Trip Start Jan 16, 2007
51Trip End Mar 01, 2007
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Where I stayed
Our new casa in a 1940s art deco apartment block has a balcony looking over the Hotel Nacional gardens across the street. Huge room, great fixtures, private bath. The shower, with one of those high-flow '40s shower heads the size of an elephant's trunk -- and real hot and cold taps and a bar of soap-- is worth the night's price alone. I feel clean for the first time this trip; Julie comes out a changed woman
We discover a different Havana in our stroll to a restaurant for lunch. The sidewalks are less crumbly. The buildings are still eroding but they're from the 40s, not the previous centuries. Many streets have trees. At night, the sounds could be from any city. The musical cacophony of central Havana has been replaced by the hum of air conditioners.
Out for ice cream later at Bim Bom, we watch six children and four adults pry their way out of one car. Are we just acting like precious Norte Americanos being so obsessed with seatbelts? It's so easy to lose your compass on that kind of thing travelling.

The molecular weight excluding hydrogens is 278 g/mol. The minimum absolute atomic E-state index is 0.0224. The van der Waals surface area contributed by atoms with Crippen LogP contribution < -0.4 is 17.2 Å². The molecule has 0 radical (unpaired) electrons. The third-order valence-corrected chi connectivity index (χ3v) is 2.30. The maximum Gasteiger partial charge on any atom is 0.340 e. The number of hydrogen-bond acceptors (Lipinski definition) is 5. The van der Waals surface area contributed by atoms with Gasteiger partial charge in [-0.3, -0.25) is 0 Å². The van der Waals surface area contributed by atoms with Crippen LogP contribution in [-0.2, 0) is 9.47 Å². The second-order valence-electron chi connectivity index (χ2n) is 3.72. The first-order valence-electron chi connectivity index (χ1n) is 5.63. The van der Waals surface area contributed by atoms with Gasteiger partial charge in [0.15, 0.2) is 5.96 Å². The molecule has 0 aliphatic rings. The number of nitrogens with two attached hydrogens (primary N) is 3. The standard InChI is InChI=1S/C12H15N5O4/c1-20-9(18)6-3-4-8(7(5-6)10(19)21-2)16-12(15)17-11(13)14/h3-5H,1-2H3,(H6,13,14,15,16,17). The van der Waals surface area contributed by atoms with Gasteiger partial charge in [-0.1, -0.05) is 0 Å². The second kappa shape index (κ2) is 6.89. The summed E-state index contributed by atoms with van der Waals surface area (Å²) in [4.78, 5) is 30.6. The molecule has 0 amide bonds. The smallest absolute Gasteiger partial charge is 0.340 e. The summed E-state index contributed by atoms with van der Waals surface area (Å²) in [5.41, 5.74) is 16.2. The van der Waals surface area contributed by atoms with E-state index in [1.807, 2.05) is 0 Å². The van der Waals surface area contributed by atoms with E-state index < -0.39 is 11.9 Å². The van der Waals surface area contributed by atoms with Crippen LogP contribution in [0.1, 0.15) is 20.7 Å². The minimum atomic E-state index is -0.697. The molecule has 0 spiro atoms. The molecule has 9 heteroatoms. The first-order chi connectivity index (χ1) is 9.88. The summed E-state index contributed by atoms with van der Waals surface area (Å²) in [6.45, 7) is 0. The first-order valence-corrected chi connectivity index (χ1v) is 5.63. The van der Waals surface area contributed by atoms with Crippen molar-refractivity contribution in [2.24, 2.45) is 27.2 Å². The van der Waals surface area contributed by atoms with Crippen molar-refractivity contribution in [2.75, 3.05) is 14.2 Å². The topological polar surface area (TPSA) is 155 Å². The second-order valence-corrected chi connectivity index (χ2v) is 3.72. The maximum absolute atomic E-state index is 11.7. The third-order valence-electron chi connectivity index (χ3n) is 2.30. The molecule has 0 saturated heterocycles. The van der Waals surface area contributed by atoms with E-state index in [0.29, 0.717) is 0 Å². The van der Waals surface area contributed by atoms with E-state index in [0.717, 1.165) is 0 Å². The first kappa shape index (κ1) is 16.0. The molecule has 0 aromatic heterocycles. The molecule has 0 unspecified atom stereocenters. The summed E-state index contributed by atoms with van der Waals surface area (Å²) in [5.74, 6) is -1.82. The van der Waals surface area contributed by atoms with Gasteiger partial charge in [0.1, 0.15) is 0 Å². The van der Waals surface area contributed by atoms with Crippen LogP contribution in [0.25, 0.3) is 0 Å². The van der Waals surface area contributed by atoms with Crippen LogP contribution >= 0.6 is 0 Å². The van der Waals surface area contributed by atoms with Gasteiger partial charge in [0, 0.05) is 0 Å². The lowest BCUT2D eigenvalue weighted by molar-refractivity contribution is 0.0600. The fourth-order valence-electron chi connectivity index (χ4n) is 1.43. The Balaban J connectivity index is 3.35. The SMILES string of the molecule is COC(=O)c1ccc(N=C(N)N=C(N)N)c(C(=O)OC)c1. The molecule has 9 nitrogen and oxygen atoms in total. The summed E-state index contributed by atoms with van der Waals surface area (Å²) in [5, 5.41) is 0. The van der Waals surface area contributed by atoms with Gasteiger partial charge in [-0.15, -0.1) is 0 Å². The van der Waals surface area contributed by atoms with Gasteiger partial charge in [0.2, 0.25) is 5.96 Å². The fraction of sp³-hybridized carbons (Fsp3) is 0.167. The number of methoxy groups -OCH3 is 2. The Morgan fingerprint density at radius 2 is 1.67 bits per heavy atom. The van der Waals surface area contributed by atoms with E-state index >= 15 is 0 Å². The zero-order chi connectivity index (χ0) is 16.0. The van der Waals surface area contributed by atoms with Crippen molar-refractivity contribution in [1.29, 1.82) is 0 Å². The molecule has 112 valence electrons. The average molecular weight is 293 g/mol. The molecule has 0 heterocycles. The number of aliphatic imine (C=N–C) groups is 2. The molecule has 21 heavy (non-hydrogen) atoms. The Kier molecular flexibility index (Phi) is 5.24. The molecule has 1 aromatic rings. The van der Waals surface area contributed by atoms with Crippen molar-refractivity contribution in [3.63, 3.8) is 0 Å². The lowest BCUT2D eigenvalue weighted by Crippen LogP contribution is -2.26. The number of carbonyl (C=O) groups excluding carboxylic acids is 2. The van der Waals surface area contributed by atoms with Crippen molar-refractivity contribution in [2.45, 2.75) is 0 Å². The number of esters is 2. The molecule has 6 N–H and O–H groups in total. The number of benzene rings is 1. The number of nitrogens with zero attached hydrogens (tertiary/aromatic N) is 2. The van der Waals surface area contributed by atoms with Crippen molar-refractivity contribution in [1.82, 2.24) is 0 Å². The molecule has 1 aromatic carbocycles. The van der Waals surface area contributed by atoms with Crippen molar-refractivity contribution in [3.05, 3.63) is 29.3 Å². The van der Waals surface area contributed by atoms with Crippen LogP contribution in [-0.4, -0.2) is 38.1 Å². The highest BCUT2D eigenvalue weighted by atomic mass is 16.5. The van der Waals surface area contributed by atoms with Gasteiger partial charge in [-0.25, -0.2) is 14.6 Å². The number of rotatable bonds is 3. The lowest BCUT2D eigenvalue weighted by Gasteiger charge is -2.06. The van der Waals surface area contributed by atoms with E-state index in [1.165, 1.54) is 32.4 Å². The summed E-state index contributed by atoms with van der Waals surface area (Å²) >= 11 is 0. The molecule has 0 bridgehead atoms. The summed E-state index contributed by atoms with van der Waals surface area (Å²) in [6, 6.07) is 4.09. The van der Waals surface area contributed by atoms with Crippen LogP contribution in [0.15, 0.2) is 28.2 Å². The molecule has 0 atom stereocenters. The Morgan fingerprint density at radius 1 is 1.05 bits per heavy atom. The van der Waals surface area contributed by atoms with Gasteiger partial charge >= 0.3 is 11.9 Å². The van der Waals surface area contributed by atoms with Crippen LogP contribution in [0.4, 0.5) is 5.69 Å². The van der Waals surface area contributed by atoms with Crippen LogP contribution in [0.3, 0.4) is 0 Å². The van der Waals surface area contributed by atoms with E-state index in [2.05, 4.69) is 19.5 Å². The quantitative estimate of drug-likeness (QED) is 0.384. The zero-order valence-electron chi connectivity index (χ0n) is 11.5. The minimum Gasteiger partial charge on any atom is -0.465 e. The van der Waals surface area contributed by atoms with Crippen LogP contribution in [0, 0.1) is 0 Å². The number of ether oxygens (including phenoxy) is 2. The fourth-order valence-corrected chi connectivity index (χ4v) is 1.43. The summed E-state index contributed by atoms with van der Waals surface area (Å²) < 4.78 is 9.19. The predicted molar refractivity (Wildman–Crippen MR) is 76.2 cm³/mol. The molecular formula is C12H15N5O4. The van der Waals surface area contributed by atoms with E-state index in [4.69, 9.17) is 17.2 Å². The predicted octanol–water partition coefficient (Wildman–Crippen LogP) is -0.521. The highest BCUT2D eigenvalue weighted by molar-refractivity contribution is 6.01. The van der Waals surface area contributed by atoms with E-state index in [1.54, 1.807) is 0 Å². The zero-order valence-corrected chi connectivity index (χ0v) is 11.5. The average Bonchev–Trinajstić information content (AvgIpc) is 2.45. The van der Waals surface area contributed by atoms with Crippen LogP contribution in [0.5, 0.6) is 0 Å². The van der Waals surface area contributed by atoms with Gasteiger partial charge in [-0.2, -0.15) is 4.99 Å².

We spend a lot of time in the lobby of the Hotel Nacional, not just because its cool seats and dark-beamed ceilings contain the ghosts of the past, but because we need services. My parents are due down at an all-inclusive in Varadero this coming Sunday, and Julie strongly desires to meet them there. Her dream: a relaxed week with extra hands to hold children. Unfortunately, I discover over scratchy phone lines and expensive Internet connections that no rooms are to be had, either through my folks' travel agent in Victoria, through websites, or the tourist desk in the lobby.
One great discovery I make in the Nacional's lobby is our casa-mate from Trinidad, Susanne. Over a mojito, she tells me about the challenges she found travelling solo around the east end of the island, and how hard it's been meeting people
The next day, Jonathan, strapped to my chest, works his magic once again. An amazingly helpful woman at the Hotel Nacional takes one look at him and adopts our cause as her own. She tries to book us into the resort next door next to my parents (the only option available), only to discover they don't allow children there. We leave for Vinales tomorrow, returning to Havana next Saturday, hopefully en route to Varadero. The woman promises to somehow get us a room, at the best price she can. This is for family, she says.